Statistical analyses were performed using software (IBM Corp., Armonk, SPSS statistics version 27). Data are expressed as the median and interquartile ranges for non-parametric variables and ordinal data. The numbers and percentages are reported for nominal data and the ratio scale. The Mann–Whitney U test was used to compare non-parametric variables between ambulatory and non-ambulatory groups. Fisher’s exact test was employed to analyze categorical data between the 2 groups. Spearman’s rank correlation coefficient was used to examine the relationship between the 2 variables. A probability value of <0.05 was defined as significant.

3. Results

3.1. Demographic and Clinical Characteristics

We enrolled 22 consecutive patients with probable MSA during the research period. Of these 22 patients, 5 did not meet the inclusion criteria (3 were on a tracheostomy ventilator, 1 had cognitive decline, and 1 did not wish to participate in this study). Therefore, 17 consecutive patients with MSA were examined for this study.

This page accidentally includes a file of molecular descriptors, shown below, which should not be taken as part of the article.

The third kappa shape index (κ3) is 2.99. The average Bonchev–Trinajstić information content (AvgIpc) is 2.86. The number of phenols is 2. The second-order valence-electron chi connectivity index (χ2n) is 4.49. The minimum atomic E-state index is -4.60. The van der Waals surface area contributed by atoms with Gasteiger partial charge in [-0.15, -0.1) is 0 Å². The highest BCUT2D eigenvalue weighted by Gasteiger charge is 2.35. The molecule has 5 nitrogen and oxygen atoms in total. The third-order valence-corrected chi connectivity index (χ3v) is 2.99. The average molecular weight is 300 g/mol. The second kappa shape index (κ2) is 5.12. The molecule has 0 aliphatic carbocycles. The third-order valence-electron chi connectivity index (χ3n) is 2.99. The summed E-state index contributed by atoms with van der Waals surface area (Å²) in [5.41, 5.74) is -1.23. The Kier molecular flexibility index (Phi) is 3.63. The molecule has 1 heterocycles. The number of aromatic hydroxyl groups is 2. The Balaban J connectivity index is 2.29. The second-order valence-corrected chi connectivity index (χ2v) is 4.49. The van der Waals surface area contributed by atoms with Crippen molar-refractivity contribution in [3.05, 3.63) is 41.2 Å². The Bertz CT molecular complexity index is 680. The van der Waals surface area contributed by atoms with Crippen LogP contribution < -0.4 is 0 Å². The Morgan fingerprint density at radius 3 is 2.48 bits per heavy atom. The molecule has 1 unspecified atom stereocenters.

The participants’ backgrounds are shown in Table 1. Of the 17 patients, 11 were able to independently walk using a walker or cane (ambulatory group). The remaining six were unable to walk on their own (non-ambulatory group). No significant difference between the two groups for any item of basic information or cognitive function was observed. In contrast, a significant difference in motor function was observed between the two groups. Importantly, the weight of the non-ambulatory group was less than 50 kg. This is because the two groups had a non-normal distribution, and the values were shown as medians.

3.2. PCF and Other Respiratory-Related Function

PCF was significantly higher in the ambulatory group than in the non-ambulatory group (p < 0.01). The median PCF was 310 L/min (245–405) in the ambulatory group and 105 L/min (92.5–132.5) in the non-ambulatory group (Figure 1). A weak negative correlation was observed between PCF and disease duration, with a correlation coefficient, r, of −0.398, although the correlation was statistically non-significant (p = 0.114) (Figure 2).